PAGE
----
Prof. Smit’s research interest is in contemporary ecumenical systematic theology, particularly from a Reformed perspective. Topics include the role of the Bible in Christian faith and doctrine; the relationship between doctrine, worship and ethics; implications of the faith for Christian life; the nature and calling of the church; and so-called public theology (together with several colleagues, including Koopman and Vosloo). He has been dealing with these themes against the backdrop of recent South African history and the contemporary challenges facing the church in South Africa.
Graduate teaching is done with a view to theological education for the ministry (in Protestant churches) and on postgraduate levels students are free to pursue their own specific research interests. Postgraduate students in systematic theology include many students from several countries in Africa and from outside the continent.
“No Ulterior Motive – and Public Theology?” in E. A. J. G. van der Borght, ed. Religion without Ulterior Motive: Studies in Reformed Theology 1, Leiden: Brill, 2006: 21-45.
“On Social and Economic Justice in South Africa Today: A Theological Perspective on Theoretical Paradigms,” in A. J. van der Walt, ed. Theories of Social and Economic Justice. Stellenbosch: Sun Press, 2005: 225-238.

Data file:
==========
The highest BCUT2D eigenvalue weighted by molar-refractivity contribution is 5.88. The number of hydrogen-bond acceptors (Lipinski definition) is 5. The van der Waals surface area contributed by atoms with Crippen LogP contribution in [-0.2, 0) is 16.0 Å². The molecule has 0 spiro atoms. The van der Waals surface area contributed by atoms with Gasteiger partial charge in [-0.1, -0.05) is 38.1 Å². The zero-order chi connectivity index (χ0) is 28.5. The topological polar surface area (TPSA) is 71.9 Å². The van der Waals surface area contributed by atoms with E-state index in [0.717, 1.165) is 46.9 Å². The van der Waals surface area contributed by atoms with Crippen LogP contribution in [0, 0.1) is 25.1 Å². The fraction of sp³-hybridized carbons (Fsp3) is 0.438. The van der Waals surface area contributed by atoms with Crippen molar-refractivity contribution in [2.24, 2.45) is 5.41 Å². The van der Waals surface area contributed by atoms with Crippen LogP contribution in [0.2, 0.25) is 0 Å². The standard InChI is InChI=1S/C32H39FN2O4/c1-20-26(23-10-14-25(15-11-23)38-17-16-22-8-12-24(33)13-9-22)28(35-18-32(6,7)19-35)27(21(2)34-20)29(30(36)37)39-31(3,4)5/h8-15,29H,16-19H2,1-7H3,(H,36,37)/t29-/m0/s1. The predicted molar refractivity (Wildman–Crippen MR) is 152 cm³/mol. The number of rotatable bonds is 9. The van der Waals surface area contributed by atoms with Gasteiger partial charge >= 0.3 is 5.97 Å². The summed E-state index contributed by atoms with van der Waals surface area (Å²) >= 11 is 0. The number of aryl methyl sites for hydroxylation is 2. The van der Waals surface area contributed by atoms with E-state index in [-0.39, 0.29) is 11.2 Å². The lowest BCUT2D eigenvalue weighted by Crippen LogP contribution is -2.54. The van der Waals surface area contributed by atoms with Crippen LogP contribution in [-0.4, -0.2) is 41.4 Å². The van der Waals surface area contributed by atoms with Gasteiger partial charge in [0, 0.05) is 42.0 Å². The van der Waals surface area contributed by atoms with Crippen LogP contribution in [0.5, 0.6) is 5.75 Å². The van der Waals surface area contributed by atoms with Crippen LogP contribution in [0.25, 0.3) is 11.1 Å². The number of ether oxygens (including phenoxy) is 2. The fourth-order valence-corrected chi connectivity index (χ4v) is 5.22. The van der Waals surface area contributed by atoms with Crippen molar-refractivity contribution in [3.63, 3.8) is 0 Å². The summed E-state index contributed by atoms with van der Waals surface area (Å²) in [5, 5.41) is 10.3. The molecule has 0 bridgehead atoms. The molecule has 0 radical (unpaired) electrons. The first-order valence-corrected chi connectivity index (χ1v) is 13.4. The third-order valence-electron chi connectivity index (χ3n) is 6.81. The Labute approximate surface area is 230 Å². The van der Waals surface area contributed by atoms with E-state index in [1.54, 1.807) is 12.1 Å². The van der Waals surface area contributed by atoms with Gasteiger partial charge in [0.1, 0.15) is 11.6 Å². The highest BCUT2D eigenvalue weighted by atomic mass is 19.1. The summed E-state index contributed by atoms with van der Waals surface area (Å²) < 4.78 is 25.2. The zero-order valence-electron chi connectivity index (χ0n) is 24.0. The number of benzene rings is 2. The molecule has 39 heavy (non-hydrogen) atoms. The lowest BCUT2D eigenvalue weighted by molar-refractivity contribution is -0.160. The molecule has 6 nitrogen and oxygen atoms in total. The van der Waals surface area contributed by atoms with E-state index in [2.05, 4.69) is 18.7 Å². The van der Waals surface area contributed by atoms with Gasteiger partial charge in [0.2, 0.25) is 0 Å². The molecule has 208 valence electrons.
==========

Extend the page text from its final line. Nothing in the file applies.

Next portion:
“On Adventures and Misfortunes: More Stories about Reformed Theology in South Africa,” Studies in Reformed Theology (2004): 208-235.
“On the Impact of the Church in South Africa after the Collapse of the Apartheid Regime,” in: K. Bediako et al, eds. A New Day Dawning: African Christians Living the Gospel. Zoetermeer: Boekencentrum, 2004: 128-149.
“Ecumenical Hermeneutics? Historical Benchmarks and Current Challenges of a Concept,” in A. Fröchtling/N. Phaswana, ed. Being (the Church) beyond the South-North-Divide: Identities, Othernesses and Embodied Hermeneutics … Münster: LIT, 2003: 23-48.
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